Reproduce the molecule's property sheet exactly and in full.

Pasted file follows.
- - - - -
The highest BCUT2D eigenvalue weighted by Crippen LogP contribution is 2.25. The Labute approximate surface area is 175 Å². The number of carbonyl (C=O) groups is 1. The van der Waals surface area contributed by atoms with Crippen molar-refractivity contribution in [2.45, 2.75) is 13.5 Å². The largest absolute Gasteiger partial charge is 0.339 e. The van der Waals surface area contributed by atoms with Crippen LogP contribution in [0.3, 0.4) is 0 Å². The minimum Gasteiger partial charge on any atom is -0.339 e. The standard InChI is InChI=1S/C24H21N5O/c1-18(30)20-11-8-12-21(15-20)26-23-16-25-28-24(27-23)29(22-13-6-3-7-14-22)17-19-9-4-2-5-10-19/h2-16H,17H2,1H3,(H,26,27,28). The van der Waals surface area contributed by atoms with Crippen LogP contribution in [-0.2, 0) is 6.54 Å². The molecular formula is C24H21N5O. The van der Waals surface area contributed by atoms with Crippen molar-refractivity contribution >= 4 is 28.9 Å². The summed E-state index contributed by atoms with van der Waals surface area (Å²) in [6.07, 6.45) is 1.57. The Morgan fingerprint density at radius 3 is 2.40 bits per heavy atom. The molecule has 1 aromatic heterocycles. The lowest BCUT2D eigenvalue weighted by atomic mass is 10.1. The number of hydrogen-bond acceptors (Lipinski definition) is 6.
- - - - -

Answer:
The highest BCUT2D eigenvalue weighted by Crippen LogP contribution is 2.25. The Labute approximate surface area is 175 Å². The number of carbonyl (C=O) groups is 1. The van der Waals surface area contributed by atoms with Crippen molar-refractivity contribution in [2.45, 2.75) is 13.5 Å². The largest absolute Gasteiger partial charge is 0.339 e. The van der Waals surface area contributed by atoms with Crippen LogP contribution in [0.3, 0.4) is 0 Å². The minimum Gasteiger partial charge on any atom is -0.339 e. The standard InChI is InChI=1S/C24H21N5O/c1-18(30)20-11-8-12-21(15-20)26-23-16-25-28-24(27-23)29(22-13-6-3-7-14-22)17-19-9-4-2-5-10-19/h2-16H,17H2,1H3,(H,26,27,28). The van der Waals surface area contributed by atoms with Crippen LogP contribution in [-0.2, 0) is 6.54 Å². The molecular formula is C24H21N5O. The van der Waals surface area contributed by atoms with Crippen molar-refractivity contribution >= 4 is 28.9 Å². The summed E-state index contributed by atoms with van der Waals surface area (Å²) in [6.07, 6.45) is 1.57. The Morgan fingerprint density at radius 3 is 2.40 bits per heavy atom. The molecule has 1 aromatic heterocycles. The lowest BCUT2D eigenvalue weighted by atomic mass is 10.1. The number of hydrogen-bond acceptors (Lipinski definition) is 6.